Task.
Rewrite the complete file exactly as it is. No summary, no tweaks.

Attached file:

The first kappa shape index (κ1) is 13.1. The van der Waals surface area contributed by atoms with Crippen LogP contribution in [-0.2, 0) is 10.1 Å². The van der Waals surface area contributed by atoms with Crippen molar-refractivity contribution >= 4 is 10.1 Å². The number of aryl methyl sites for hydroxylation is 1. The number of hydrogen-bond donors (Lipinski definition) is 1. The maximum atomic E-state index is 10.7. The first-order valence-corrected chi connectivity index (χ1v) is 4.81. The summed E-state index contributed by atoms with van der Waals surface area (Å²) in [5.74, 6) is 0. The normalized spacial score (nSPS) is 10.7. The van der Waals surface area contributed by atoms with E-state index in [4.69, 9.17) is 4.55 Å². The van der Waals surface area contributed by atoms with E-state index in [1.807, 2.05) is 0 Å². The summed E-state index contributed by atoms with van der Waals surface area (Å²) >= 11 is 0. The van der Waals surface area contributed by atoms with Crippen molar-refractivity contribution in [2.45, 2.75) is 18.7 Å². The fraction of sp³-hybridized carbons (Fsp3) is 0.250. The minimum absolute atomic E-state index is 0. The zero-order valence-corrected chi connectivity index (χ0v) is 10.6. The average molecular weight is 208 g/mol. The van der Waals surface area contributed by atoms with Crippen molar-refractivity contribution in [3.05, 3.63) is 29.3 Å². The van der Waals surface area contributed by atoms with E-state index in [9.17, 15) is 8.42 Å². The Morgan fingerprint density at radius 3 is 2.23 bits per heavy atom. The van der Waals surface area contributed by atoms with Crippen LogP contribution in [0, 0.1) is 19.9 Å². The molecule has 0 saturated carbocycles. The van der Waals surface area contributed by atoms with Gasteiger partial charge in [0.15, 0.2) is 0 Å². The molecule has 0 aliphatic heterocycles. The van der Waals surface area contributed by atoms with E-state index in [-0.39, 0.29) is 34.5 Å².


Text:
The first kappa shape index (κ1) is 13.1. The van der Waals surface area contributed by atoms with Crippen LogP contribution in [-0.2, 0) is 10.1 Å². The van der Waals surface area contributed by atoms with Crippen molar-refractivity contribution >= 4 is 10.1 Å². The number of aryl methyl sites for hydroxylation is 1. The number of hydrogen-bond donors (Lipinski definition) is 1. The maximum atomic E-state index is 10.7. The first-order valence-corrected chi connectivity index (χ1v) is 4.81. The summed E-state index contributed by atoms with van der Waals surface area (Å²) in [5.74, 6) is 0. The normalized spacial score (nSPS) is 10.7. The van der Waals surface area contributed by atoms with E-state index in [4.69, 9.17) is 4.55 Å². The van der Waals surface area contributed by atoms with E-state index in [1.807, 2.05) is 0 Å². The summed E-state index contributed by atoms with van der Waals surface area (Å²) >= 11 is 0. The van der Waals surface area contributed by atoms with Crippen molar-refractivity contribution in [2.45, 2.75) is 18.7 Å². The fraction of sp³-hybridized carbons (Fsp3) is 0.250. The minimum absolute atomic E-state index is 0. The zero-order valence-corrected chi connectivity index (χ0v) is 10.6. The average molecular weight is 208 g/mol. The van der Waals surface area contributed by atoms with Crippen molar-refractivity contribution in [3.05, 3.63) is 29.3 Å². The van der Waals surface area contributed by atoms with E-state index in [9.17, 15) is 8.42 Å². The Morgan fingerprint density at radius 3 is 2.23 bits per heavy atom. The van der Waals surface area contributed by atoms with Crippen LogP contribution in [0, 0.1) is 19.9 Å². The molecule has 0 saturated carbocycles. The van der Waals surface area contributed by atoms with Gasteiger partial charge in [0.15, 0.2) is 0 Å². The molecule has 0 aliphatic heterocycles. The van der Waals surface area contributed by atoms with E-state index in [-0.39, 0.29) is 34.5 Å².